Railtrack was the name of a group of companies in the UK, which was from 1994 to 2002 in the possession of the tracks, signals, tunnels, bridges, level crossings and some stations of the privatized British railway network. Railtrack plc, the main part of the business was sold to the company Network Rail. The parent company Railtrack Group plc, which has been renamed to RT Group, is currently in voluntary liquidation and remained until 2008, there were, until the last liquidation payment to shareholders.
After the basic decision of the Conservative government of Prime Minister John Major Railtrack took over on 1 April 1994, the control of the railway infrastructure is in liquidation State Railways British Rail; from 1996 the company on the London Stock Exchange shares were traded. From the outset, Railtrack was heavily criticized for the poor quality of the maintenance work.
The heavy Zugunglücksfälle in Southall on 19 September 1997 ( six dead, 150 injured ) and Ladbroke Grove on 5 October 1999 (31 dead, over 500 injured) reinforced the public the impression that the level of safety on the UK rail network since privatization was greatly reduced. The train accident by Hatfield on October 17, 2000 ( four dead, 70 injured) proved to be a starting point for the collapse of Railtrack. As a result of this accident, the rails on the entire route network for breaks had to be assayed for and replaced; also was on many routes for several months a reduced speed limit. The cost of repairs amounted to over 580 million pounds. Meanwhile, running down the cost of upgrading the West Coast Main Line from the helm.
These and other factors led to the initially profitable business within a short time amassed a debt of 534 million pounds and was forced to ask the British government for subsidies. Railtrack caused a storm of controversy when she nevertheless paid off dividends in the amount of 137 million pounds to shareholders in May 2001. The Labour government felt betrayed itself. Transport Minister Stephen Byers put Railtrack plc on 7 October 2001 following a request to the High Court of Justice under compulsory liquidation. Critics accused the Labour Party to have Railtrack deliberately driven into bankruptcy, thereby at least partially to nationalize the British railways again.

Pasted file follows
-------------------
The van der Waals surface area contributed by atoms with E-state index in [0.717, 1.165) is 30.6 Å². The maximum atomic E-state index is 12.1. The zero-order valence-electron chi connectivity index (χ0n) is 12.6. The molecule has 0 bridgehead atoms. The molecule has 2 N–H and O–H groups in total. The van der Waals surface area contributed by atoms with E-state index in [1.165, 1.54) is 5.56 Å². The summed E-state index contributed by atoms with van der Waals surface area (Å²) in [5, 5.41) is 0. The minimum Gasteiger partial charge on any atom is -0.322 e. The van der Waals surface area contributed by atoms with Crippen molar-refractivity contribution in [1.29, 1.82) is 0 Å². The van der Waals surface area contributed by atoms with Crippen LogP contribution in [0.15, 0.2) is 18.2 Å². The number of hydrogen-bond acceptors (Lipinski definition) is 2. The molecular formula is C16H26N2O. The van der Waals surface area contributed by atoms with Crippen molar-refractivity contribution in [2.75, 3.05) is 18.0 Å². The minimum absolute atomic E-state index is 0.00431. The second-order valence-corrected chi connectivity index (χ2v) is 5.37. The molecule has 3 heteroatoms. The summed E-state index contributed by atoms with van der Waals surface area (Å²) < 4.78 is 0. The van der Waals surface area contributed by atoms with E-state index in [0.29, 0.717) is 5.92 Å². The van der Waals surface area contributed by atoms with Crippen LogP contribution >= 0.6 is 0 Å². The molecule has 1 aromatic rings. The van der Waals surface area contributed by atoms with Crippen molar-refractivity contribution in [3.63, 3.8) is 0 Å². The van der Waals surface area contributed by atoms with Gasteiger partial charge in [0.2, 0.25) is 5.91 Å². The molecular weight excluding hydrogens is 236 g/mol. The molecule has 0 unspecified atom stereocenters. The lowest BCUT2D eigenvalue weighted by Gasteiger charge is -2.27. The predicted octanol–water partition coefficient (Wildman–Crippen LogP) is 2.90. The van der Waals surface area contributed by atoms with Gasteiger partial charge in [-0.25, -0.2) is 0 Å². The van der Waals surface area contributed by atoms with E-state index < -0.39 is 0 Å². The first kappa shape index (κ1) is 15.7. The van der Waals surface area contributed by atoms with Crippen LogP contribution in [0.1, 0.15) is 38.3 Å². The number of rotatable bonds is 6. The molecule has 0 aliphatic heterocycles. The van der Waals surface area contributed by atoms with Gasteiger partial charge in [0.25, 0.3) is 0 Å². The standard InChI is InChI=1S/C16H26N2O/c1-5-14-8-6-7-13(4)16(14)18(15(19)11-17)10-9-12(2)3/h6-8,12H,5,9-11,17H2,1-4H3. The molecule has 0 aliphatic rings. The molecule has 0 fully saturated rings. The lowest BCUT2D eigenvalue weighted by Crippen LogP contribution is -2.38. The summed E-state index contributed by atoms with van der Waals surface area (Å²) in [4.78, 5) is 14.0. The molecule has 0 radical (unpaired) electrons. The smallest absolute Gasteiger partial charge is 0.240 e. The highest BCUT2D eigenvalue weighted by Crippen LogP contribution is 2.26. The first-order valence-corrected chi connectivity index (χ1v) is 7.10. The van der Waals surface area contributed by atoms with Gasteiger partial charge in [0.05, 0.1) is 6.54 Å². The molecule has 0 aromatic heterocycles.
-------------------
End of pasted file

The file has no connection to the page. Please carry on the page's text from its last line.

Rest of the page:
Railtrack Group plc, the parent company, existed under the name of RT Group on. On 18 October 2002, the shareholders approved the voluntary liquidation of the company. The railway infrastructure was sold for £ 500 million to the newly founded non-profit company Network Rail. The proceeds from the sale of the remaining business sectors such as real estate and telecommunications served to compensate the shareholders at least partially. Was also sold the company on the Channel Tunnel Rail Link participation.
The shareholders of Railtrack formed two interest groups to demand higher compensation from the company. Both demanded by the British government for compensation, as they were at the time it was founded in 1994 when John Major was Prime Minister, deceived. The larger group, the Railtrack Action Group withdrew its lawsuit, as Railtrack plc was offering £ 2.62 compensation per share. The smaller group, the Railtrack Private Shareholders Action Group, insisted on their original demands. The trial of the Ministry of Transport in the High Court of Justice took place from 27 June to 21 July 2005. The court announced on 14 October that the action was dismissed. The interest group decided not to appeal the decision.